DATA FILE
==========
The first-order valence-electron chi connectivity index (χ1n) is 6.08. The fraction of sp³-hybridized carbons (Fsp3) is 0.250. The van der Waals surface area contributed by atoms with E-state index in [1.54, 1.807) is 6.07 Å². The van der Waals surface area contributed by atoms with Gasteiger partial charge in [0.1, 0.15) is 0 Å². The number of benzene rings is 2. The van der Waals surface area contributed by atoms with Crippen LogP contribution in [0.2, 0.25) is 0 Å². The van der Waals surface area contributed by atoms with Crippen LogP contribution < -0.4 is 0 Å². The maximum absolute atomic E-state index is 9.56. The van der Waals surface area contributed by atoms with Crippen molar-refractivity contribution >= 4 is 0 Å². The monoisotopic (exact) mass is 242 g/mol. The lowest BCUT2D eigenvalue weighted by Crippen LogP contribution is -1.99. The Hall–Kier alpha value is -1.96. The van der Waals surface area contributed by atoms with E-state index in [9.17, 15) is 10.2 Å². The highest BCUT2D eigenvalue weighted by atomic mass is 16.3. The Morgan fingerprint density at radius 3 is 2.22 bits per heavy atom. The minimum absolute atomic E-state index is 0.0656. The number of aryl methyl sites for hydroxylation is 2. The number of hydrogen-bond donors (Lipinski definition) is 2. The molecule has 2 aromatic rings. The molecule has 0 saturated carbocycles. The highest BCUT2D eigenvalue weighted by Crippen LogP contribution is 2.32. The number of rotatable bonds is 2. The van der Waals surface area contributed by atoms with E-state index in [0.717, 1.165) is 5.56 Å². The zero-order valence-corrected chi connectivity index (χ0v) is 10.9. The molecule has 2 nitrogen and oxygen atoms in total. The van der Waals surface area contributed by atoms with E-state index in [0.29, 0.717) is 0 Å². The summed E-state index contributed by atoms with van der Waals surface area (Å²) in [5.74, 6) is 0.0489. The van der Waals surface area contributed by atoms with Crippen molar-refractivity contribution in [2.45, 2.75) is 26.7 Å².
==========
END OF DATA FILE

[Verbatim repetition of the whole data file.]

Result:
The first-order valence-electron chi connectivity index (χ1n) is 6.08. The fraction of sp³-hybridized carbons (Fsp3) is 0.250. The van der Waals surface area contributed by atoms with E-state index in [1.54, 1.807) is 6.07 Å². The van der Waals surface area contributed by atoms with Gasteiger partial charge in [0.1, 0.15) is 0 Å². The number of benzene rings is 2. The van der Waals surface area contributed by atoms with Crippen LogP contribution in [0.2, 0.25) is 0 Å². The van der Waals surface area contributed by atoms with Crippen LogP contribution < -0.4 is 0 Å². The maximum absolute atomic E-state index is 9.56. The van der Waals surface area contributed by atoms with Crippen molar-refractivity contribution >= 4 is 0 Å². The monoisotopic (exact) mass is 242 g/mol. The lowest BCUT2D eigenvalue weighted by Crippen LogP contribution is -1.99. The Hall–Kier alpha value is -1.96. The van der Waals surface area contributed by atoms with E-state index in [9.17, 15) is 10.2 Å². The highest BCUT2D eigenvalue weighted by atomic mass is 16.3. The Morgan fingerprint density at radius 3 is 2.22 bits per heavy atom. The minimum absolute atomic E-state index is 0.0656. The number of aryl methyl sites for hydroxylation is 2. The number of hydrogen-bond donors (Lipinski definition) is 2. The molecule has 2 aromatic rings. The molecule has 0 saturated carbocycles. The highest BCUT2D eigenvalue weighted by Crippen LogP contribution is 2.32. The number of rotatable bonds is 2. The van der Waals surface area contributed by atoms with E-state index in [0.717, 1.165) is 5.56 Å². The zero-order valence-corrected chi connectivity index (χ0v) is 10.9. The molecule has 2 nitrogen and oxygen atoms in total. The van der Waals surface area contributed by atoms with E-state index in [0.29, 0.717) is 0 Å². The summed E-state index contributed by atoms with van der Waals surface area (Å²) in [5.74, 6) is 0.0489. The van der Waals surface area contributed by atoms with Crippen molar-refractivity contribution in [2.45, 2.75) is 26.7 Å².